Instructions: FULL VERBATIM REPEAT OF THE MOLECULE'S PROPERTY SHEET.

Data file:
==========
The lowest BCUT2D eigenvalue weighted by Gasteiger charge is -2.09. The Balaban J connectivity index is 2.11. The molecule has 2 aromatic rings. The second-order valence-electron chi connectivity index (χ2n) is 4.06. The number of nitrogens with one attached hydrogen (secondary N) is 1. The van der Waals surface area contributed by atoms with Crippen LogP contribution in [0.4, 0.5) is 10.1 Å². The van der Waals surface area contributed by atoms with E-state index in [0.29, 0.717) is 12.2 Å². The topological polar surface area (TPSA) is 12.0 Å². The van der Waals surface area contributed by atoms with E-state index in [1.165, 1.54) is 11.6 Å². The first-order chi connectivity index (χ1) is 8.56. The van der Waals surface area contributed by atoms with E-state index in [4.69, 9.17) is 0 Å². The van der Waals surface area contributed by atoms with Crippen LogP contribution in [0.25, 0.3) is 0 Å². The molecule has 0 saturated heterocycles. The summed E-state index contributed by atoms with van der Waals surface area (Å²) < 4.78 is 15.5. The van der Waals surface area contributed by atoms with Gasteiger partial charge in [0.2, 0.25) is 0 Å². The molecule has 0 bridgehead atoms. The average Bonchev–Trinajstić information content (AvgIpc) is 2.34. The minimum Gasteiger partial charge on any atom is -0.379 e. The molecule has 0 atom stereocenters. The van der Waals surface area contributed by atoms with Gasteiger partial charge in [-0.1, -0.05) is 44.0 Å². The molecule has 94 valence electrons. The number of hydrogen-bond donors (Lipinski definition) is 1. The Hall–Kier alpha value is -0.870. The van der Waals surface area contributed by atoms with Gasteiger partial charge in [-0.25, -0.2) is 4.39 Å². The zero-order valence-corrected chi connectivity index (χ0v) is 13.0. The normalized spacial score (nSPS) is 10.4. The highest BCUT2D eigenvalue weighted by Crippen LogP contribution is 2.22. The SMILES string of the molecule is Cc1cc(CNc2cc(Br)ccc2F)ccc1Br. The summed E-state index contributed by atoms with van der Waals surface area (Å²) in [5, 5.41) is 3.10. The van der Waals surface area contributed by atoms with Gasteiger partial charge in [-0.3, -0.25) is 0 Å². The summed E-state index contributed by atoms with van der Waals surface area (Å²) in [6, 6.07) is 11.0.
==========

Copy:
The lowest BCUT2D eigenvalue weighted by Gasteiger charge is -2.09. The Balaban J connectivity index is 2.11. The molecule has 2 aromatic rings. The second-order valence-electron chi connectivity index (χ2n) is 4.06. The number of nitrogens with one attached hydrogen (secondary N) is 1. The van der Waals surface area contributed by atoms with Crippen LogP contribution in [0.4, 0.5) is 10.1 Å². The van der Waals surface area contributed by atoms with E-state index in [0.29, 0.717) is 12.2 Å². The topological polar surface area (TPSA) is 12.0 Å². The van der Waals surface area contributed by atoms with E-state index in [1.165, 1.54) is 11.6 Å². The first-order chi connectivity index (χ1) is 8.56. The van der Waals surface area contributed by atoms with E-state index in [4.69, 9.17) is 0 Å². The van der Waals surface area contributed by atoms with Crippen LogP contribution in [0.25, 0.3) is 0 Å². The molecule has 0 saturated heterocycles. The summed E-state index contributed by atoms with van der Waals surface area (Å²) < 4.78 is 15.5. The van der Waals surface area contributed by atoms with Gasteiger partial charge in [0.2, 0.25) is 0 Å². The molecule has 0 bridgehead atoms. The average Bonchev–Trinajstić information content (AvgIpc) is 2.34. The minimum Gasteiger partial charge on any atom is -0.379 e. The molecule has 0 atom stereocenters. The van der Waals surface area contributed by atoms with Gasteiger partial charge in [-0.1, -0.05) is 44.0 Å². The molecule has 94 valence electrons. The number of hydrogen-bond donors (Lipinski definition) is 1. The Hall–Kier alpha value is -0.870. The van der Waals surface area contributed by atoms with Gasteiger partial charge in [-0.25, -0.2) is 4.39 Å². The zero-order valence-corrected chi connectivity index (χ0v) is 13.0. The normalized spacial score (nSPS) is 10.4. The highest BCUT2D eigenvalue weighted by Crippen LogP contribution is 2.22. The SMILES string of the molecule is Cc1cc(CNc2cc(Br)ccc2F)ccc1Br. The summed E-state index contributed by atoms with van der Waals surface area (Å²) in [5, 5.41) is 3.10. The van der Waals surface area contributed by atoms with Gasteiger partial charge in [-0.3, -0.25) is 0 Å². The summed E-state index contributed by atoms with van der Waals surface area (Å²) in [6, 6.07) is 11.0.